Where cat litter was once just used to accommodate your cat’s natural habits and absorb odors, today, cat litter is so much more than just absorbent clay.

Cat litter is a must for homes with indoor cats and pet parents who value cleanliness and hygiene. However, there are often an overwhelming number of options to choose from, so where do you start?

Before we delve into how to choose the best cat litter for your home and feline companion, let’s take you through your options.

Understanding the Different Types of Cat Litter

Cat litter types are generally placed into one of four categories, making it easier for you to decide what will work best for your cat and what you would prefer as a pet owner. These categories include:

  • Clumping. When this cat litter comes into contact with urine or feces, clumps will form.
  • Non-Clumping. This is the opposite of clumping cat litter – you won’t find any clumps in your litter box after your cat has used it.
  • Flushable. This type of litter is safe to flush down the toilet, provided it’s not placed in a plastic bag.
  • Health-Monitoring. To help you keep track of your cat’s health, this type of litter will change color and alert you to potential health issues. However, this should never be used as an official diagnosis. A visit to your local vet is always recommended first.

Now, let’s take a closer look at the different types of cat litter you can choose from and which categories they fall into. 

Clay Cat Litter (Clumping & Non-Clumping)

Clay was the original kitty litter and is still widely available, which is why it’s used by countless pet owners today. 

You can choose between clumping and non-clumping clay cat litter brands, each of which has slightly different ingredients and capabilities. There are also some notable differences between clumping and non-clumping clay litter.

Non-Clumping Clay


  • Affordable and readily available.
  • Less scooping required.
  • Can be effective for odor control, depending on the brand.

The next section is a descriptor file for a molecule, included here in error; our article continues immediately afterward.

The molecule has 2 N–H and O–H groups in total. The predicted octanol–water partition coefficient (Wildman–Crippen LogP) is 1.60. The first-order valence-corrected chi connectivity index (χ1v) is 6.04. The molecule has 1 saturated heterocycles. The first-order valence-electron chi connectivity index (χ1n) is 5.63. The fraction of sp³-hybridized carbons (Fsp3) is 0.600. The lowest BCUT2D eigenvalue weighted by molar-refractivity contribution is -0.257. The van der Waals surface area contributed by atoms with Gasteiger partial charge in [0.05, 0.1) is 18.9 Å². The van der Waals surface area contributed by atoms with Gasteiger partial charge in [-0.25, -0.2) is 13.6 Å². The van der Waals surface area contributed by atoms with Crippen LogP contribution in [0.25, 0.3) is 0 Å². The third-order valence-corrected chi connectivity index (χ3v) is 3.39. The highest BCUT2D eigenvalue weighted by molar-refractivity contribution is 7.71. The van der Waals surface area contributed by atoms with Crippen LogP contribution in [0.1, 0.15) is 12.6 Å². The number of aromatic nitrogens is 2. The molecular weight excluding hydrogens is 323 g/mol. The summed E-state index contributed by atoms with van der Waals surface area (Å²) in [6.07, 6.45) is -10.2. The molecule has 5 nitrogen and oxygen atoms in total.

• Produces dust, which can be tracked through your home.
  • Heavy consistency.
  • Not eco-friendly or biodegradable.

Clumping Clay


  • Better odor control than non-clumping clay litter.
  • Fewer litter changes required.
  • Easier to clean.


  • Produces dust, which can be tracked through your home.
  • Heavy consistency.
  • Not eco-friendly or biodegradable.
  • More expensive.

If you’re looking for kitty litter that’s easy to come by and does a good enough job of controlling odors in your home, clay could be a good option. However, be prepared to clean up the dust trails your cat’s probably going to leave behind after using their litter box.

And, if you do decide to go with clay, we highly recommend the clumping variety. It may be more expensive, but you won’t need to change the litter as often and it will do a better job of keeping odors under control.

Pine Cat Litter (Non-Clumping & Flushable)

If fighting odors in an eco-friendly way is at the top of your list when searching for cat litter, you may want to consider pine. 

Also known as wood cat litter, pine has fast become a top option for many cat owners, however, it’s not entirely flawless.


  • Excellent odor control
  • Eco-friendly
  • Affordable.
  • Minimal dust and tracking.


  • Can be difficult to clean due to non-clumping properties.
  • Strong pine scent.
  • Not all cats like the texture.

If you find the smell of pine refreshing and wouldn’t mind it being a permanent scent in your home, this could be the eco-friendly option you’re searching for. The fact that it’s affordable really helps too.